The Pacifica can cleverly morph from a comfortable ferry for up to eight people into a two-seat van that'll fit drywall sheets for even the most ambitious home remodeler. Seven-passenger seating is standard, with an eight-seat configuration an option from the LX trim and above. Dubbed Stow 'n Go®, those second- and third-row seats can fold into and under the floor, unlike those of competitors such as the Toyota Sienna or Honda Odyssey. The cabin has plenty of useful storage spaces, and Chrysler's touchscreen entertainment system is among the easiest to use. Two powertrain options are available: a 3.6-liter V6 or a plug-in hybrid, which adds a battery and electric motor to a version of the V6 and allows some local, electric-only driving. All have an automatic transmission driving the front wheels.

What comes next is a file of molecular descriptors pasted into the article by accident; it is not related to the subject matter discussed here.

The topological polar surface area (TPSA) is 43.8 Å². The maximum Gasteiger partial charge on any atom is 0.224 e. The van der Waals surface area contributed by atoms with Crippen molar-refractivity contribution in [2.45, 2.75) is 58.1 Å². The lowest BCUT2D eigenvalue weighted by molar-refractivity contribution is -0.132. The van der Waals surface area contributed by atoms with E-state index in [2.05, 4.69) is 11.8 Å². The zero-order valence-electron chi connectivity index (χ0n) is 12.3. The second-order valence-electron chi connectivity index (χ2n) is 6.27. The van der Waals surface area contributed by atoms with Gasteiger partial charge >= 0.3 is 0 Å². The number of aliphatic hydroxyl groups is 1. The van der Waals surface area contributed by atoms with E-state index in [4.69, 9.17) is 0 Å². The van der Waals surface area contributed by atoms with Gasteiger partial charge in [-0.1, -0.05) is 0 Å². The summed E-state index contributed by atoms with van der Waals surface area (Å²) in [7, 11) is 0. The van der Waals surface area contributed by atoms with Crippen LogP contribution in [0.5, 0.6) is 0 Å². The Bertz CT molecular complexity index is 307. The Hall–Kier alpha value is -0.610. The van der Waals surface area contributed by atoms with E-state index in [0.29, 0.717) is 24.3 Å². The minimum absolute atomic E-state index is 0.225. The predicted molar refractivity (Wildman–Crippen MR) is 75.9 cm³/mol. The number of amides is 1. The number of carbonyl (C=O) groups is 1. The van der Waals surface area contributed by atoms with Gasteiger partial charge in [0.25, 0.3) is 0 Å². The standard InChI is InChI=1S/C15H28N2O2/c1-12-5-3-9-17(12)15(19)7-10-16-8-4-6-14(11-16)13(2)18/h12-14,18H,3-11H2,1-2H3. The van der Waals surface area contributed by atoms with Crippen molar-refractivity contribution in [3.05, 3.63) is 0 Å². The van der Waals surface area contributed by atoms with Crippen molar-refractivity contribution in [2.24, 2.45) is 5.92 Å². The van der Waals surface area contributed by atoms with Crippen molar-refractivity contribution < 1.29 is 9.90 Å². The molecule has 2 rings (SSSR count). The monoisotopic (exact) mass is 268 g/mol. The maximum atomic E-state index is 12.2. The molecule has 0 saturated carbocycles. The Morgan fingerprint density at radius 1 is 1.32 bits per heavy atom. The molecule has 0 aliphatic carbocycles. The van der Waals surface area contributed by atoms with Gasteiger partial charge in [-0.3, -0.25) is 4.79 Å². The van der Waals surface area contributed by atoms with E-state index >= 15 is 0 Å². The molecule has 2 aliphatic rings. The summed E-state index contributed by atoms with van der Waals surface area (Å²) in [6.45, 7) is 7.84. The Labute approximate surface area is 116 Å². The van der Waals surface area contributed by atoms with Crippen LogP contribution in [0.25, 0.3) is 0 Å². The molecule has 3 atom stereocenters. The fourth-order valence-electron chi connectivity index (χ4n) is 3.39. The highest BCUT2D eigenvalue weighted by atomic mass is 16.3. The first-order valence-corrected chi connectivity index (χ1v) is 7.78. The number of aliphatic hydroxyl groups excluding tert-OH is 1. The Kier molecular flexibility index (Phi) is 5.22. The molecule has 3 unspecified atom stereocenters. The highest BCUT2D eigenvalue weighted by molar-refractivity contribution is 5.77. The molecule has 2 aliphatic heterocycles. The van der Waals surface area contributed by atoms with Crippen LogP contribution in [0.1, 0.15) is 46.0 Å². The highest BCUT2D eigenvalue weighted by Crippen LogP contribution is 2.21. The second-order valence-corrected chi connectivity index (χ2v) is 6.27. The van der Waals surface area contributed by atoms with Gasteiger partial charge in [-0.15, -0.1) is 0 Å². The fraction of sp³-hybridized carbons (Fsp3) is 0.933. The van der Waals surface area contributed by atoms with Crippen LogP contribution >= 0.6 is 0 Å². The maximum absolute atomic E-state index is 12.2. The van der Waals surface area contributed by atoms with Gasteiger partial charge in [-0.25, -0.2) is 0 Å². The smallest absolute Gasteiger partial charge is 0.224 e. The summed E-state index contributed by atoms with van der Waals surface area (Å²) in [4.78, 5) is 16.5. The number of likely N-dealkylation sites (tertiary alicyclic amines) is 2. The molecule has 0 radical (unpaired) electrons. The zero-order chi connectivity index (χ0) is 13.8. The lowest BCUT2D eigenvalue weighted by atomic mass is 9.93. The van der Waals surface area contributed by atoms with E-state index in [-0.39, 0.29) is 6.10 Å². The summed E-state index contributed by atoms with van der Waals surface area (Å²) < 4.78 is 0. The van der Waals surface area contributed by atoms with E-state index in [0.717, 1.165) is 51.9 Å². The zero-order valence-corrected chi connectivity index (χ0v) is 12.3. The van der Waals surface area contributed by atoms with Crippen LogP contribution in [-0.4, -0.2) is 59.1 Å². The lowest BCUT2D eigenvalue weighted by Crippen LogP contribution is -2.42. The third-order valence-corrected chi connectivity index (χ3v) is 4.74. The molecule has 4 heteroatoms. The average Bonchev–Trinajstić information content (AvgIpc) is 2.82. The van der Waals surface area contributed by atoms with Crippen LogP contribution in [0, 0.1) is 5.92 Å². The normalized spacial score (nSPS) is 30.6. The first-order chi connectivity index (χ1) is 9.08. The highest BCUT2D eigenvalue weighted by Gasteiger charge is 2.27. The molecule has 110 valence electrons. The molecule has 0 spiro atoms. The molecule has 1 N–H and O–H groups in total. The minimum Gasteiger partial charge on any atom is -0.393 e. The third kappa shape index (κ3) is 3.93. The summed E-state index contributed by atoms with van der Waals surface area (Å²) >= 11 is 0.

To drive, it's comfortable and capable rather than engaging or exciting, but that's not a complaint. The five trim levels start with the L, which covers the basics but comes without the useful Stow 'n Go® second-row capability. So that's why we'd suggest the LX as the entry point to the range—it gains not just those collapsible seats but adds body-colored exterior trim, alloy wheels, and a power driver's seat. Then there's the Touring Plus, Touring L, Touring L Plus, and the top-of-the-line Limited, with a number of options including upgraded audio and safety equipment. The Pacifica is a useful minivan, but its appeal goes beyond just its practicality. It’s well worth checking out if you're in the market for space and style.